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I have a massive program, and I want to execute a use case (will require user input), which will not be a JUnit test, kill the program, and see which lines of code were hit. This simple use case will go through thousands of lines of code, so adding trace comments on each line to see where I am will take forever.

Is there anything like this? If it could display the covered code in a way similar to http://www.eclemma.org/ that would be amazing!

Thanks for any help/information!

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What's wrong with eclemma? –  Ira Baxter Mar 12 '13 at 9:00
@IraBaxter It won't show accurate results when an exception has occurred. –  Duncan Mar 12 '13 at 9:01
@Duncan Jones: Really? Specifically, what does it show that is inaccurate? (OP seemed to think it was fine) –  Ira Baxter Mar 12 '13 at 9:02
@IraBaxter It will not mark all the code as covered. See this FAQ entry titled "Code with exceptions shows no coverage. Why?". –  Duncan Mar 12 '13 at 9:04
Yes, @DuncanJones is correct. When I manually kill the program, eclemma says "Please do not terminate the java process manually from eclipse" and throws an error, and then doesn't show me any results. –  Sam Mar 12 '13 at 9:09

1 Answer 1

Our Java Test Coverage tool shows the executed lines (and partial lines) superimposed on your source code using its built-in display. It is not specifically Eclipse-based, but OP's issue seems to be with scale and interactivity, not Eclipse.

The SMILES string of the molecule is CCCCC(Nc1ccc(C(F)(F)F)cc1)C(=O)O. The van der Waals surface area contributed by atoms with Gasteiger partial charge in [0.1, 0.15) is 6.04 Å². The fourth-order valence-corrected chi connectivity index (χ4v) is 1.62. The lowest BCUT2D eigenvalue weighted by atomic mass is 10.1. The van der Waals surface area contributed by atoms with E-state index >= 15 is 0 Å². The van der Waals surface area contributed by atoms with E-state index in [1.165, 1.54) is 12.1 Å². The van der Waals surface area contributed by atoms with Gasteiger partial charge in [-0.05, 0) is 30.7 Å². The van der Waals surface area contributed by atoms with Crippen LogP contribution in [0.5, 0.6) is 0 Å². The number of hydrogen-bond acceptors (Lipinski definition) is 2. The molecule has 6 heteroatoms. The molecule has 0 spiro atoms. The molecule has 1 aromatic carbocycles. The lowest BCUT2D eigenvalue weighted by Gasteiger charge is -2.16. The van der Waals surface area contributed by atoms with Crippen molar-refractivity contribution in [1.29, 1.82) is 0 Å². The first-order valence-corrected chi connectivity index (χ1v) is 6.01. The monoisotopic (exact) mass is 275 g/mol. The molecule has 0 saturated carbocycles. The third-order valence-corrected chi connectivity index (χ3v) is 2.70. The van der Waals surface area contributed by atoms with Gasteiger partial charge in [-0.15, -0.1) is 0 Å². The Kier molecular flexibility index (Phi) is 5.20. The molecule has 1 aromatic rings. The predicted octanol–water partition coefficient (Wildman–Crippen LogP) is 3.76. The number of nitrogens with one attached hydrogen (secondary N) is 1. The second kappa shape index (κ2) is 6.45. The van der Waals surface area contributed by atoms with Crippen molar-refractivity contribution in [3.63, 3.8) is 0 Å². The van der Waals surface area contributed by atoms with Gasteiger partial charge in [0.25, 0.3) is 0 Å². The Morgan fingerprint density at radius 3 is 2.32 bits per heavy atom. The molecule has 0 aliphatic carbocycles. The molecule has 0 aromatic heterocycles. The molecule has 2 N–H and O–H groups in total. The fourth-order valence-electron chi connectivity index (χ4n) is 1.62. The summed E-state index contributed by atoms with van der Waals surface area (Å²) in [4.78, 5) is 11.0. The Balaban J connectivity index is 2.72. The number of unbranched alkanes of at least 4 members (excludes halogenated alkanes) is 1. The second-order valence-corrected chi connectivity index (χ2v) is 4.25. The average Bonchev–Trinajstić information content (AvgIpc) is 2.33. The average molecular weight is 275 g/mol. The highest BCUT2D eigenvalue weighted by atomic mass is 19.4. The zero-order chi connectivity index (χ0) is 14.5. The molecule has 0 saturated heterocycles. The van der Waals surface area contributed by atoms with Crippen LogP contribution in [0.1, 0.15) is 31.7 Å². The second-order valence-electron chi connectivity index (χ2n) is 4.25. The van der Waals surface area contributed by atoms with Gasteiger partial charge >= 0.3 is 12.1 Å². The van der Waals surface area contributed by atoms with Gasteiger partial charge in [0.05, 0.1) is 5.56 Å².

It suffers, as most probe-based test coverage tools do, from an inability to provide precise coverage information on unconditional blocks of code which throw an exception in the middle; it will record the entire block as "executed" if only part of it is executed, and it will capture the execution of any associated exception handler. However, unlike most binary instrumenters, if it encounters multiple conditionals in a single line of code, it will correctly capture which part of the line gets executed.

It can collect execution information from tests of any kind, include manual exercising of the code. It can also be configured to collect test coverage data at any point during program execution, so it is useful for collecting coverage on long-running server programs, or if you need to abort the execution at some arbitrary point.

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